Concerned about daylight savings time? This patient handout offers tips for getting a good night's sleep.
Is your patient concerned about daylight savings time? This handout offers tips for getting a good night's sleep.
Train yourself to be awake and sleepy at regular times
• Stick to approximately the same times to wake up and to go to bed. Don’t vary this schedule much on weekends
• Wake up at a fixed time every day-regardless of how long you slept during the night. This is hard to do but will be really helpful by making you sleep better and better over the next few days
• Rest as much as you need to during the day, but do not lie down or nap. Otherwise, your sleep cycle will be worse
Your bedroom is for sleep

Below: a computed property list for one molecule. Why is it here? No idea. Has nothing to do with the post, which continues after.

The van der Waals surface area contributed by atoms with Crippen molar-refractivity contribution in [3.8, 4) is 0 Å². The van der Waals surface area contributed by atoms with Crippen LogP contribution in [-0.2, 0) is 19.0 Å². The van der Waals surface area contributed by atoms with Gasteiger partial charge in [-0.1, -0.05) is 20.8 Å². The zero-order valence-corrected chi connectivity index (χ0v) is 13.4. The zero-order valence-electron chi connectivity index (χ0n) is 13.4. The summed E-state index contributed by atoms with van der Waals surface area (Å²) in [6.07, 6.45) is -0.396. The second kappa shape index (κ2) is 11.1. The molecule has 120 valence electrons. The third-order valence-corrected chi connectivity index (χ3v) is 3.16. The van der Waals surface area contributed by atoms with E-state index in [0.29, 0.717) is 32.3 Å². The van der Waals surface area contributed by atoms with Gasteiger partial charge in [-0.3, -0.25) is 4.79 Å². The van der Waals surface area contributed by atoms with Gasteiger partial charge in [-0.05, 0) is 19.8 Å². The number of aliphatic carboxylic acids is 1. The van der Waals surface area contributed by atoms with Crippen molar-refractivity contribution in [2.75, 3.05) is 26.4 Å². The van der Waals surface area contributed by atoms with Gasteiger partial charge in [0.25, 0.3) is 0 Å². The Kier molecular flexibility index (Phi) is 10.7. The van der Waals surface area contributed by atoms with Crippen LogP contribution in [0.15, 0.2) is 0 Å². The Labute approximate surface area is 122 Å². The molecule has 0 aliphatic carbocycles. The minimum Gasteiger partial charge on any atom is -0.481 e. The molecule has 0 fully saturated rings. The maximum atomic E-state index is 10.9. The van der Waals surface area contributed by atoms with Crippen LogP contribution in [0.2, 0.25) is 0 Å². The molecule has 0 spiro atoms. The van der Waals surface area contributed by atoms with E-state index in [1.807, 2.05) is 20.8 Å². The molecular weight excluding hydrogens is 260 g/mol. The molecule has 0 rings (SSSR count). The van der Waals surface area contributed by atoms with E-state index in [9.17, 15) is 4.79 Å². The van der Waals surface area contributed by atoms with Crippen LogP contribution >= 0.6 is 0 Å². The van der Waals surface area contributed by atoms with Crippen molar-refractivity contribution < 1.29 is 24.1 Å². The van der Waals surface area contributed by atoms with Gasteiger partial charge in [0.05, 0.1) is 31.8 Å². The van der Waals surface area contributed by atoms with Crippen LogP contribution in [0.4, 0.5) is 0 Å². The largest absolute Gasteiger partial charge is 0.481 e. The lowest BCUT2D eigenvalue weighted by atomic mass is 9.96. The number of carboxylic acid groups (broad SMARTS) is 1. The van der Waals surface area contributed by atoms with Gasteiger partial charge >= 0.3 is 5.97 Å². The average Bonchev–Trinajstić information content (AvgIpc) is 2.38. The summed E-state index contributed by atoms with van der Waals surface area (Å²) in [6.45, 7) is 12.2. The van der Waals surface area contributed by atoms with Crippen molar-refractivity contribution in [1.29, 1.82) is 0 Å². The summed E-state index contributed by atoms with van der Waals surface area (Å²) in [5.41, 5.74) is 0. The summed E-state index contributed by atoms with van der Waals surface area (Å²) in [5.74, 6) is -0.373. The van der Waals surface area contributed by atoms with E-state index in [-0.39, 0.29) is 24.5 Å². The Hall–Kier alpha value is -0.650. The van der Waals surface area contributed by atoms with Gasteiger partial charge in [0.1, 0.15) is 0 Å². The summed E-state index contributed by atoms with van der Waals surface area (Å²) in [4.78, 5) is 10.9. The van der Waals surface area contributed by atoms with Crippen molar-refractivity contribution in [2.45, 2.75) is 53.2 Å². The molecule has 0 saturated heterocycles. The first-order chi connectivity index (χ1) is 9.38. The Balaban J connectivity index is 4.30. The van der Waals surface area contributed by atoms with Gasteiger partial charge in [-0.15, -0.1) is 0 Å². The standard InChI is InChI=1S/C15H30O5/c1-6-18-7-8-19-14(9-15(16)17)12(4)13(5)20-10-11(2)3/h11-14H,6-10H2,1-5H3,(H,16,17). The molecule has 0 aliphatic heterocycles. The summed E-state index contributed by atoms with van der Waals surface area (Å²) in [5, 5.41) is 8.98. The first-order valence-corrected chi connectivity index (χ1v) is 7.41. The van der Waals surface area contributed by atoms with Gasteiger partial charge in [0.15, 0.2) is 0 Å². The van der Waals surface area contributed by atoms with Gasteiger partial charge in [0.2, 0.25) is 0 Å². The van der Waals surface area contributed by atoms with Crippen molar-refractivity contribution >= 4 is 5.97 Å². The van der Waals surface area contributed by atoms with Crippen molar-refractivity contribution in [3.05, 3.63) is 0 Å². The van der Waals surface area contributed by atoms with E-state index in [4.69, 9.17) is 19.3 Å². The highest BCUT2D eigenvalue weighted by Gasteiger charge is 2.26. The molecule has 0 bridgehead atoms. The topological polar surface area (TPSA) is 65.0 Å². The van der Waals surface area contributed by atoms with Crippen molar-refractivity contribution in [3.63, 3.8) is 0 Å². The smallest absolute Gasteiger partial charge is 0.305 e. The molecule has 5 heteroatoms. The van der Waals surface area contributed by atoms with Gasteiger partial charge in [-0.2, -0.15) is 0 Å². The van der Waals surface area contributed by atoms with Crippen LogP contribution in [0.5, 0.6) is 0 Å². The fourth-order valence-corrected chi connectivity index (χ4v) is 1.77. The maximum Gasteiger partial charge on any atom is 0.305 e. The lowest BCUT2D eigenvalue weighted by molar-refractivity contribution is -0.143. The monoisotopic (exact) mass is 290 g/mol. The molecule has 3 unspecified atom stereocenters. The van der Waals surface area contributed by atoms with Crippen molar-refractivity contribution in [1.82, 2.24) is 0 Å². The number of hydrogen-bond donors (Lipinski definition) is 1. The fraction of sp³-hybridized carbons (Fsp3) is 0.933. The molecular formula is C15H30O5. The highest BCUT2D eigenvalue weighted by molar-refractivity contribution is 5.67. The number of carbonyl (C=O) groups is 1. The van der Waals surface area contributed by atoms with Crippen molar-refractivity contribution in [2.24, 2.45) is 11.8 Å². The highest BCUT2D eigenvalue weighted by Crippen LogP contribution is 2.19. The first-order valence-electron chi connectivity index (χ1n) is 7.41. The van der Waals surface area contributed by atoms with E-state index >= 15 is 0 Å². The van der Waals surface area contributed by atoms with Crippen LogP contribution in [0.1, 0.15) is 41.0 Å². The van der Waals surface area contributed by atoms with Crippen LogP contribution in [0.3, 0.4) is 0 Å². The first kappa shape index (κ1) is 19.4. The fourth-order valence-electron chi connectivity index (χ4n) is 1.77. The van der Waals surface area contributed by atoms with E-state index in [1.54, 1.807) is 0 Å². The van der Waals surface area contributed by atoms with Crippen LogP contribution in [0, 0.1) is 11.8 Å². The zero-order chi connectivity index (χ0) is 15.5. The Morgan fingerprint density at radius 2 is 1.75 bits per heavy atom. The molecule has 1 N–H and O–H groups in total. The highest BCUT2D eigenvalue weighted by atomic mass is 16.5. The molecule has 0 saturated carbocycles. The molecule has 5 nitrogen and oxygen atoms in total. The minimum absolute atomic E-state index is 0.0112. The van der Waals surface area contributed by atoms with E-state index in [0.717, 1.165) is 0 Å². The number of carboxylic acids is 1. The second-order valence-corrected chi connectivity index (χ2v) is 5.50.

• Close the blinds; wear earplugs if necessary
• Sleep in a cool but not cold bedroom. A temperature of about 65°F is ideal for most people
• If you cannot sleep, get up and go into another room
• Only get into bed when you are sleepy
• Stay away from caffeine after about 3 pm
• Establish a bedtime “ritual” that you follow every evening. This may include a warm bath or shower, some light reading, or listening to soothing music
• Avoid alcohol. It may help you to fall asleep, but you will probably have a restless night
For further information, see "Sleep Hygiene," by Rajnish Mago, MD, on which this Tipsheet was based.
This article was originally posted on February 12, 2012 and has since been updated.